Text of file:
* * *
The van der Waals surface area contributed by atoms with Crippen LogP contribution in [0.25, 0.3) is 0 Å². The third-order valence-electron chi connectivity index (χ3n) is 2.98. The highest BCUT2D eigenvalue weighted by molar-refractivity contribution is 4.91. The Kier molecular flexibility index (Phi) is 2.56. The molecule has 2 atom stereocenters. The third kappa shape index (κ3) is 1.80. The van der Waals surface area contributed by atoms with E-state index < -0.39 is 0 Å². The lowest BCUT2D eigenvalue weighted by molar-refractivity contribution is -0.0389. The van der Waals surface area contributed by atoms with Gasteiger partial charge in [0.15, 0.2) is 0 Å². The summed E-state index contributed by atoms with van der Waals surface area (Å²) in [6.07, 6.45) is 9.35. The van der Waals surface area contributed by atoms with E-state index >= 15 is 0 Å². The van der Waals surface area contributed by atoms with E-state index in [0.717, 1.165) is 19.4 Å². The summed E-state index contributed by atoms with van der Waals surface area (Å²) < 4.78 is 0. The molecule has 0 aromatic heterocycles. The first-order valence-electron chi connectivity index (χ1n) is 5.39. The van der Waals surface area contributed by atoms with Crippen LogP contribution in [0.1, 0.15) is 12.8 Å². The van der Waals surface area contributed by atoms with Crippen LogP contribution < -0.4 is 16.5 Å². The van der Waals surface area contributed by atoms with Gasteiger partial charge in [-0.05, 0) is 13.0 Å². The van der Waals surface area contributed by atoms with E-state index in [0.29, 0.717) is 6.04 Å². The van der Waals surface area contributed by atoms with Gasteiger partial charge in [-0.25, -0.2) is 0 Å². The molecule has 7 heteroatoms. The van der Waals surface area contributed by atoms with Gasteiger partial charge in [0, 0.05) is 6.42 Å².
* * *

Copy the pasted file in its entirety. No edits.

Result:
The van der Waals surface area contributed by atoms with Crippen LogP contribution in [0.25, 0.3) is 0 Å². The third-order valence-electron chi connectivity index (χ3n) is 2.98. The highest BCUT2D eigenvalue weighted by molar-refractivity contribution is 4.91. The Kier molecular flexibility index (Phi) is 2.56. The molecule has 2 atom stereocenters. The third kappa shape index (κ3) is 1.80. The van der Waals surface area contributed by atoms with E-state index < -0.39 is 0 Å². The lowest BCUT2D eigenvalue weighted by molar-refractivity contribution is -0.0389. The van der Waals surface area contributed by atoms with Gasteiger partial charge in [0.15, 0.2) is 0 Å². The summed E-state index contributed by atoms with van der Waals surface area (Å²) in [6.07, 6.45) is 9.35. The van der Waals surface area contributed by atoms with E-state index >= 15 is 0 Å². The van der Waals surface area contributed by atoms with E-state index in [0.717, 1.165) is 19.4 Å². The summed E-state index contributed by atoms with van der Waals surface area (Å²) < 4.78 is 0. The molecule has 0 aromatic heterocycles. The first-order valence-electron chi connectivity index (χ1n) is 5.39. The van der Waals surface area contributed by atoms with Crippen LogP contribution in [0.1, 0.15) is 12.8 Å². The van der Waals surface area contributed by atoms with Crippen LogP contribution < -0.4 is 16.5 Å². The van der Waals surface area contributed by atoms with Gasteiger partial charge in [-0.05, 0) is 13.0 Å². The van der Waals surface area contributed by atoms with E-state index in [0.29, 0.717) is 6.04 Å². The van der Waals surface area contributed by atoms with Gasteiger partial charge in [-0.25, -0.2) is 0 Å². The molecule has 7 heteroatoms. The van der Waals surface area contributed by atoms with Gasteiger partial charge in [0, 0.05) is 6.42 Å².